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Was It Right to Publish L.A. Teachers' Ratings?

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Guest blogger Michelle: I am furious that the Los Angeles Times printed the names of teachers -- and their "ratings" -- in their paper. One teacher -- Rigoberto Ruelas, a 39-year-old elementary school teacher for Miramonte Elementary School -- who was reportedly stressed over his low ratings even committed suicide over the weekend, reports KTLA. Just tragic!

Our school, which is a hidden gem in the San Fernando Valley, has a teaching staff that is caring and wonderful -- particularly Mrs. K., the teacher that my daughter has had for the past two years.

failing grade
The first year my daughter had Mrs. K. was in second grade, and the class was a 2/3 split, meaning that it was half second graders and half third graders. Nobody was happy about this -- not the teacher, not the students and not the parents. My daughter came home complaining that she couldn't concentrate on her work when Mrs. K. was teaching the third graders. It was hard work for my child and hard work for the teacher, who was trying to juggle 25 kids with two different curricula. Mrs. K. had even volunteeredto teach the 2/3 split, because she had the most seniority and the school was running low on teachers. And now she's being publicly humiliated for it!

It wasn't the best situation, but Mrs. K. did the best she could, and now her name and rating -- based on that one particular school year -- has been published. She was listed as being the least effective of all the teachers in the school. Well, yeah, for a good reason, too -- which of course isn't mentioned!There are just too many factors to take into consideration to accurately decide which teachers are the most effective and which are the least. Every school year, the students (and their backgrounds) are different.

I have a friend who works for the L.A. Times, and she says they were right to print this information because now the school district will have to do something about all the crappy teachers who can't be fired. I see her point: The move spurred a dialogue and brought to light a problem in the school district. But how will parents be able to differentiate between a teacher who's crap and one who has simply had a bad year because of circumstances outside of her control?

Moms, what do you think?

84 comments so far | Post a comment now
3rd Street Elem Mom September 28, 2010, 11:52 AM

The LA Times was irresponsible in their actions and shallow in their research efforts. Did they look into the national trends regarding test scores for 8 year olds/third graders? Did they speak to educational leaders to ask their opinions on how much gravitas should be afforded to children’s test scores? As a parent at Third Street Elementary, I was offended that a nationally accredited teacher like Karen Caruso would be held feet to the fire. Her students often come in with advanced or perfect scores and if they drop by one point, it effects her value-add rating. How is this considered reasonable? It is widely recognized that testing can be affected by environmental circumstances such as hunger, sleep and stress. It is impossible to believe that a teacher can control the home and transportation environments of 25 students during the testing period.

Additionally, the scores at our school are start higher than average so there is less room for growth. The LA Times comparison is not apples to apples but apples to bananas!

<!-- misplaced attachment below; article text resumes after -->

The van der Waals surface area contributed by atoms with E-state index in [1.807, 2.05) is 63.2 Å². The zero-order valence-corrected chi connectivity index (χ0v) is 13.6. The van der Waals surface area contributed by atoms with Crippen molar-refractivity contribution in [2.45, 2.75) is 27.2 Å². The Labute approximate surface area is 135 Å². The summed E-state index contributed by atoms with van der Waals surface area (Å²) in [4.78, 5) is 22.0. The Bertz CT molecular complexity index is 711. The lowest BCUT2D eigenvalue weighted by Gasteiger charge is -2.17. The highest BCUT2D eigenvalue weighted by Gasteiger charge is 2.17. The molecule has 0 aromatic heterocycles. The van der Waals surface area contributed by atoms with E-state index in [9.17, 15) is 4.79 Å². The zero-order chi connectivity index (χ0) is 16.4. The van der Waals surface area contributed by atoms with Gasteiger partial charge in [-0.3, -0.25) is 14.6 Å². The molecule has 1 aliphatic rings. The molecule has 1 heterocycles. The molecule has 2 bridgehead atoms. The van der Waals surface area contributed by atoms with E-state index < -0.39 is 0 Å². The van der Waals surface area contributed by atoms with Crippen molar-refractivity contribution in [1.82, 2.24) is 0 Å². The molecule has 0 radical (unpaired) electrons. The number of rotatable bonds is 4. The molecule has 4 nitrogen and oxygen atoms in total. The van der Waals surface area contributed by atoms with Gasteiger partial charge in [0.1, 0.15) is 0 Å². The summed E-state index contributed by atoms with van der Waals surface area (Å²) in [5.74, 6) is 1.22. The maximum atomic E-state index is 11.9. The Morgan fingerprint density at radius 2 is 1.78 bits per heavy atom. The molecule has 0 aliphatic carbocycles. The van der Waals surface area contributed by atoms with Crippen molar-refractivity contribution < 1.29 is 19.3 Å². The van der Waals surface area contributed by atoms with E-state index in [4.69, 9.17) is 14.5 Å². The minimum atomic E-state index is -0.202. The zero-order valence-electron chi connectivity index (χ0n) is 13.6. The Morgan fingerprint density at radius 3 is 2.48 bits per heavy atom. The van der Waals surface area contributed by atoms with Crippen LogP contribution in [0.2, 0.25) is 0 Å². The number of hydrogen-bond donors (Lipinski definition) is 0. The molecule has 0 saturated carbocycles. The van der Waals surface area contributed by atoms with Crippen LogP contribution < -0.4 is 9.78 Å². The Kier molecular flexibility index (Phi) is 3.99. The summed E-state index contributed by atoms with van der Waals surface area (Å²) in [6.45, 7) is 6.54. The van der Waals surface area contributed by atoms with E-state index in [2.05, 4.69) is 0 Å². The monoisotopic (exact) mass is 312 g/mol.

The editor of the Times, as well as the reporters who wrote this series of articles, owe Karen Caruso, and the other teachers who were dragged through the mud, a public apology for their irresponsible actions in the quest of selling newspapers.

boord September 28, 2010, 12:04 PM

What was published was teacher effectivness, they compare test scores from previous years to currect test scores. The teachers who got a bad grade were the ones whose students scored worse than the previous year. Meaning students actually lost ground while in some teachers classroom. Example most of a class scored at 3rd grade level one year and the same kids scored at 2nd grade level the following year and the same thing happend in the same teachers classroom for a few years you got a bad teacher. That is what was published NOT just a single years test scores.

Susan September 28, 2010, 12:44 PM

But the article also said that the school doesn’t matter in the ratings it’s the actual teachers that matter. As a parent I think it is absolutely imperative to publish those reports. I need to know who is educating my child.
The fact is that right now a lot is determined by those test scores.
If we disagree with that, then fight that part.
Also, on the tests is all of the math english, etc. we expect our children to learn. If a teacher can’t teach that, then what.
The other reason I think to publish is that now a lot of areas are trying to train teachers better. This way we can see. Maybe one year is not enough to evaluate a teacher, but if year after this teacher is having issues, then there is clearly something wrong.
I think the schools need to train teachers better and I have a right to choose the teacher for my child based on evaluations

Debra Mathews September 28, 2010, 1:18 PM

No I don’t think the paper should have published it. I think ALL school districts should have minimums and a policy to work with a teacher that falls to the minimum and fire a teacher that has a rating below the minimum. We must improve our schools but not at the expense of embarrassing people!

Jon September 28, 2010, 2:37 PM

For those who still believe EQ is the path to nirvana and happiness, while IQ is just a myth,… this guy was ALL about EQ, so there you go!

I think they should publish all student grades in the newspaper. Embarrass the hell out of low performers, and force them to change their lifestyles, under threat of being taken away to serve in the Army.